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dirtystylus : gender   34

The long history of the hand-washing gender gap.
Women were always at the center of hygiene improvement efforts. The public health workers who went to tenements and farms to preach this “gospel of germs” as visiting nurses, social workers, and home economists were often women. And under this new way of thinking, mothers were supposed to be the role models for the entire family—teaching hand-washing, stopping men from spitting in the house, and keeping anyone from kissing their babies. The health department in Newark, New Jersey, sent a bib to every baby born in the city in 1929 that had the legend “I don’t want to be sick, please do not kiss me.” (This is a gift I suspect some contemporary parents would appreciate in this year of bad flu.)

The job of hygiene gatekeeper came somewhat naturally to Victorian women and their daughters, who were used to the expectation that they’d be the moral instructors of their households, but it could still be an unpleasant one. Tomes read correspondence between home economists and women who wrote that older family members mocked them for their new ideas, and refused to stop sharing spoons and plates with their babies or chewing bites of food before giving them to the infants. “Spitting also became a useful tactic for men to annoy hygiene-conscious ladies,” Tomes wrote, even after a full decade of anti-tuberculosis crusaders exhorting men to stop expectorating on the street, on public transport, and even (shudder) inside the home.
via:jordan  history  health  coronavirus  gender  genderroles  equity 
9 days ago by dirtystylus
Amaryah S. Armstrong on Twitter: "I always laugh when ppl talk abt being gay isn't a choice bc why would you choose it, but have these ppl looked at heterosexuality lately? All the work that goes into compulsory heterosexuality makes sense bc how else wou
I always laugh when ppl talk abt being gay isn't a choice bc why would you choose it, but have these ppl looked at heterosexuality lately? All the work that goes into compulsory heterosexuality makes sense bc how else would you get ppl to be straight? lmaoooo
sexuality  gender  genderroles  lgbtq 
september 2019 by dirtystylus
bletchley punk on Twitter: "*attends event with 100+ women* ME: ugh I want to shave my head *sits in meeting where everyone is called "guys"* ME: ugh I want to paint my nails"
*attends event with 100+ women*
ME: ugh I want to shave my head
*sits in meeting where everyone is called "guys"*
ME: ugh I want to paint my nails
for people saying "both," yes of course

it's not that I can't do both, it's that both are efforts to be properly Seen
there's this Thing I keep running into, at the intersection of the tech industry and gender

I think it's mostly impactful in cultures where your job is a big part of who you are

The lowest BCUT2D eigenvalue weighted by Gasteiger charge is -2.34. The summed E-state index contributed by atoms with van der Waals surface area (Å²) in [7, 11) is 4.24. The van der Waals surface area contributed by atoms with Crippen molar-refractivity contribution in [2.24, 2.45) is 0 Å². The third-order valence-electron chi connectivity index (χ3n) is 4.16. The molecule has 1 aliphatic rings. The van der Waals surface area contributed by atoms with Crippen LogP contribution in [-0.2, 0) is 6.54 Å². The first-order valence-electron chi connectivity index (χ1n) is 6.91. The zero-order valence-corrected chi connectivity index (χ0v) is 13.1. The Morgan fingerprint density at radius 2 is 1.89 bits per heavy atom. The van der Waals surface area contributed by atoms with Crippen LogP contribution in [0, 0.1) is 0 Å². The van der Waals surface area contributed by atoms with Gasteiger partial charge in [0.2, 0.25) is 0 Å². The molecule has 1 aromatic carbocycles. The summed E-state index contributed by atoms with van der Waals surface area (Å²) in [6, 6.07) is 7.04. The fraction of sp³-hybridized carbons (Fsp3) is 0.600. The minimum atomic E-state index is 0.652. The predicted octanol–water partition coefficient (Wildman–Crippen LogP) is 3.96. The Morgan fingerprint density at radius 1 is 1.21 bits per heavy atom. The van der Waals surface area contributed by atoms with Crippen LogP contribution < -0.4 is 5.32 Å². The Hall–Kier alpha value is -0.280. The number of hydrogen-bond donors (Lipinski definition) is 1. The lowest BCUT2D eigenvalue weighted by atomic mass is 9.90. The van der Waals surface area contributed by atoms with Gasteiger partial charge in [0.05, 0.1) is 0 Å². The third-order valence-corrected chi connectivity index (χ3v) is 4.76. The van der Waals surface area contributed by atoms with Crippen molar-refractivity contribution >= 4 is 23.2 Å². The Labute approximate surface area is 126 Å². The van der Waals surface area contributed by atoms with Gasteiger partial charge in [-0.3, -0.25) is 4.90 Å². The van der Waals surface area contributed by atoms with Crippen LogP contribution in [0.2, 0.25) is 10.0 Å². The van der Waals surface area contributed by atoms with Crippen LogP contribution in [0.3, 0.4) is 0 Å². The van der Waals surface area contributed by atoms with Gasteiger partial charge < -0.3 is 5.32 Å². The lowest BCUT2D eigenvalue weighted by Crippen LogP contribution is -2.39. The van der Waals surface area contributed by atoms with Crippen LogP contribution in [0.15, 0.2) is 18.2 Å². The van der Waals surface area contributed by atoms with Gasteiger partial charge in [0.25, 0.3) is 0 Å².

I go to women in tech events and, invariably, I'm either the only woman or possibly one of two women who works in the infra space

most other women work in frontend or management or (sometimes) backend services
the number of women I know, in my local community, who do what I do? that is, infra and systems engineering and C and assembly and security and networking?

zero
I know a few from the Internet and some I've met in person!

but still, very very few
and because What We Do is so entwined with Who We Are, there's this odd...gendering that happens

tech roles have been gendered by history (a whole other discussion) but in turn I'm seeing/feeling Gender Defined By Tech Role
I attend events for women and none of them do what I do

and so I feel like I don't belong

and I wonder...am I not a woman?
because all these women write JS or manage teams and have career paths that look similar

and mine doesn't
and WHY aren't there more women like me? because they're not wanted! there's no in-roads. no retention. no encouragement. if you make it in, you're either held at arm's length or pushed out altogether.

I know this

and yet
it's far easier to feel awkward at WIT events and think "I feel awkward because I'm not a woman" than it is to think "I feel awkward because women like me are systematically culled"
because the latter part is far lonelier
because the latter part acknowledges that I will always be a bit lonely and a bit behind, compared to my WIT friends
gender  womenintech  techculture  misogyny  career  infrastructure  by:alicegoldfuss  twitterthread 
june 2019 by dirtystylus
Metafoundry 30: Confusion Matrices
Just as many English words are default male (unmarked), with a changed ending to connote female (marked; think 'actor' vs 'actress'), she argued that men's dress can be unmarked but women's dress is always marked. That is, there are decisions that men make about what they wear that are defaults, that aren’t even seen as a decision. In contrast, every decision that a woman makes about what she wears—heels vs, flats, pants vs, skirts, the length of a skirt and the height of a neckline, haircuts, jewelry—is freighted with cultural baggage. Take makeup. Especially in professional settings, for a woman, not wearing makeup is a noticeable, and notable, decision: marked. But for a man, not wearing makeup is not a decision—nobody notices when men aren't wearing makeup: unmarked. (Of course, a man wearing makeup is very marked indeed.)
clothing  gender  politics  culture  by:debchachra  women  misogyny 
october 2018 by dirtystylus
Many Ways to Be a Girl, but One Way to Be a Boy: The New Gender Rules
In a new poll, girls say they feel empowered, except when it comes to being judged on how they look. Boys still feel they have to be strong, athletic and stoic.
gender  teens  children  society 
september 2018 by dirtystylus

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